Most ATSF stations were built in the Mission Revival style, but Wilson instead designed El Garces in the Classical Revival (neoclassical) style more common in East Coast stations. The distinct style was intended to give Needles a modern reputation, and fit in with the Fred Harvey Company policy of using updated styles. The ground floor included a lobby, dining room, lunch room, kitchen, laundry, and various facilities; the second floor was occupied by 64 hotel rooms. El Garces was the "Crown Jewel" of the entire Fred Harvey chain. It was staffed by the famous Harvey Girls, among whom it was a desirable assignment.
In 1912, the original fountain in the central portico was replaced by a newsstand, and the lunch room was remodeled. The lunch room was remodeled again in 1922, with the original painted concrete floor replaced with mosaic tiles, and a third time in 1927. El Garces was used to feed soldiers on troop trains during World War II, and George S. Patton frequented the hotel during war games in the surrounding desert. Faced with declining patronage as automobiles and airlines replaced long-distance train travel, the Harvey Company closed El Garces in 1949.
The ATSF continued to use the structure and made renovations in the 1950s. The dining room was subdivided for office space, while the kitchen was converted to a baggage room, and a modern air conditioning system was installed. In 1961, the railroad demolished the east part of El Garces (which had formerly had a ticket office, baggage room, and offices on the first floor) to build a parking lot, reducing the length to 365 feet (111 m). Although passenger facilities were now limited, the station was served by trains including the Super Chief and El Capitan until Amtrak took over intercity passenger service in the United States on May 1, 1971. Amtrak kept just a single train – the combined Super Chief/El Capitan – on the ATSF. The train (renamed Super Chief in 1973, Southwest Limited in 1974, and Southwest Chief in 1984) continued passenger service to Needles. The ATSF abandoned El Garces in 1988 and moved its offices to a former railroad medical building slightly to the south.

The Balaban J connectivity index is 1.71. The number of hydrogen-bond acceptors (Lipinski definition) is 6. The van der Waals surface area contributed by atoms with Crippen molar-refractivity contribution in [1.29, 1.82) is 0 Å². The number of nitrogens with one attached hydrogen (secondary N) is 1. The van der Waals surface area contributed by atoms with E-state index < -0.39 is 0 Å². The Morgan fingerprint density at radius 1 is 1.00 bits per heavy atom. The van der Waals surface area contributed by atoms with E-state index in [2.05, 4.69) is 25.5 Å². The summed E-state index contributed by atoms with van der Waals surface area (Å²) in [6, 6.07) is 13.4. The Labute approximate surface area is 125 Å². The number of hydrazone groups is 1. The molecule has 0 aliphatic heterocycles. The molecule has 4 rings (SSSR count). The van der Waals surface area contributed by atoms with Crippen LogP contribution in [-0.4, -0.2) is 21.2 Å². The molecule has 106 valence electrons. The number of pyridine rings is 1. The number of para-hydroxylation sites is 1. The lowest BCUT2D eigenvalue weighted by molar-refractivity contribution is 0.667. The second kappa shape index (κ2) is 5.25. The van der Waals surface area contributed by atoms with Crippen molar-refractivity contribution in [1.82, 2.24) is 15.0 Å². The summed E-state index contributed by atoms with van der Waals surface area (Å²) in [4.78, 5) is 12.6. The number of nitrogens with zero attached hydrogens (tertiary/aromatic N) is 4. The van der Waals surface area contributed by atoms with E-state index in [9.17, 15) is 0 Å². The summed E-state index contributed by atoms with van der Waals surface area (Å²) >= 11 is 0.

In 1993, the Friends of the El Garces was formed in response to the possibility of demolition. A fire in 1995 damaged part of the former kitchen area. In 1999, the city purchased the structure from BNSF Railway (the successor to the ATSF). State-funded work to stabilize the building was completed in July 2001. El Garces was added to the National Register of Historic Places on May 17, 2002.
The city-developed plan involved reuse of El Garces for its original purposes: a hotel, restaurant, and railroad station. Construction began on March 7, 2007. The project was managed by the owners of the La Posada Hotel, another Harvey House that had successfully been reused, with the city intending to sell El Garces to one (Allan Affeldt). By 2010, the project reached a standstill, as the municipal ownership prevented Affeldt from obtaining loans, and federal tax credits would be threatened by plans to enclose the upper veranda for modern bathrooms. Because the Federal Transit Administration (FTA) would not allow the property to be transferred to private ownership if federal money was used for renovations, Affeldt left the project so that the city could use the federal funds.
The city ultimately obtained $9 million in FTA funds and $2.4 million in state and county funds for the project, which was narrowed to focus on renovating part of the first floor for transportation use by Needles Area Transit and Amtrak. The $12 million project to create the El Garces Intermodal Transportation Facility was completed in 2014. Amtrak opened a waiting room – open during the overnight hours before the Southwest Chief arrives – on May 7, 2016.
- Amtrak – Stations – Needles, CA
- USA RailGuide: Needles, CA (NDL)
- Great American Stations (Amtrak): Needles, CA (NDL)